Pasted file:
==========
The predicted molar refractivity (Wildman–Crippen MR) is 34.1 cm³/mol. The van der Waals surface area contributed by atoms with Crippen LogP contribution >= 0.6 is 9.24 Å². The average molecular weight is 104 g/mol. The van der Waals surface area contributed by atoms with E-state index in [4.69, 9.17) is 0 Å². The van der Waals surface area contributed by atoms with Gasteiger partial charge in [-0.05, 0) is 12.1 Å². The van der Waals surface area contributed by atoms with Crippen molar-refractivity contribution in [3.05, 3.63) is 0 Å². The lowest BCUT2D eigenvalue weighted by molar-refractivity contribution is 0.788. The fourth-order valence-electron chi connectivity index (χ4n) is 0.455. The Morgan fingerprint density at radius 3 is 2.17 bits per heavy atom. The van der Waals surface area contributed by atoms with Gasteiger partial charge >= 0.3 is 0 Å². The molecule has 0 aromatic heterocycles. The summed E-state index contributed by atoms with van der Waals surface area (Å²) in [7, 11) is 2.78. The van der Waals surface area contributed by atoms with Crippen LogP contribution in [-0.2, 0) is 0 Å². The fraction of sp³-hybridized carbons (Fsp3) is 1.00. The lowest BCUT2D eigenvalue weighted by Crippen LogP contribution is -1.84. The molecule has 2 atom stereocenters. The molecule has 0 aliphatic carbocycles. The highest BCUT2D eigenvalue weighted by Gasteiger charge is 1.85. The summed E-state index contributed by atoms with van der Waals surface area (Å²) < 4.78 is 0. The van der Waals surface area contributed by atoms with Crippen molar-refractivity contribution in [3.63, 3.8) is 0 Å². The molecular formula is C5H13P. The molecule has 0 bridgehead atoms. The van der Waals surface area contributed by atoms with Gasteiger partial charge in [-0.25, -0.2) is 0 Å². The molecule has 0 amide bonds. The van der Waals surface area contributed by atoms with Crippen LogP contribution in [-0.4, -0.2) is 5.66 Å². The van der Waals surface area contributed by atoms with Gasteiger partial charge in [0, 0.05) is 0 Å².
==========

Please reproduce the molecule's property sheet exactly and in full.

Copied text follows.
The predicted molar refractivity (Wildman–Crippen MR) is 34.1 cm³/mol. The van der Waals surface area contributed by atoms with Crippen LogP contribution >= 0.6 is 9.24 Å². The average molecular weight is 104 g/mol. The van der Waals surface area contributed by atoms with E-state index in [4.69, 9.17) is 0 Å². The van der Waals surface area contributed by atoms with Gasteiger partial charge in [-0.05, 0) is 12.1 Å². The van der Waals surface area contributed by atoms with Crippen molar-refractivity contribution in [3.05, 3.63) is 0 Å². The lowest BCUT2D eigenvalue weighted by molar-refractivity contribution is 0.788. The fourth-order valence-electron chi connectivity index (χ4n) is 0.455. The Morgan fingerprint density at radius 3 is 2.17 bits per heavy atom. The van der Waals surface area contributed by atoms with Gasteiger partial charge >= 0.3 is 0 Å². The molecule has 0 aromatic heterocycles. The summed E-state index contributed by atoms with van der Waals surface area (Å²) in [7, 11) is 2.78. The van der Waals surface area contributed by atoms with Crippen LogP contribution in [-0.2, 0) is 0 Å². The fraction of sp³-hybridized carbons (Fsp3) is 1.00. The lowest BCUT2D eigenvalue weighted by Crippen LogP contribution is -1.84. The molecule has 2 atom stereocenters. The molecule has 0 aliphatic carbocycles. The highest BCUT2D eigenvalue weighted by Gasteiger charge is 1.85. The summed E-state index contributed by atoms with van der Waals surface area (Å²) < 4.78 is 0. The van der Waals surface area contributed by atoms with Crippen molar-refractivity contribution in [3.63, 3.8) is 0 Å². The molecular formula is C5H13P. The molecule has 0 bridgehead atoms. The van der Waals surface area contributed by atoms with Gasteiger partial charge in [-0.25, -0.2) is 0 Å². The molecule has 0 amide bonds. The van der Waals surface area contributed by atoms with Crippen LogP contribution in [-0.4, -0.2) is 5.66 Å². The van der Waals surface area contributed by atoms with Gasteiger partial charge in [0, 0.05) is 0 Å².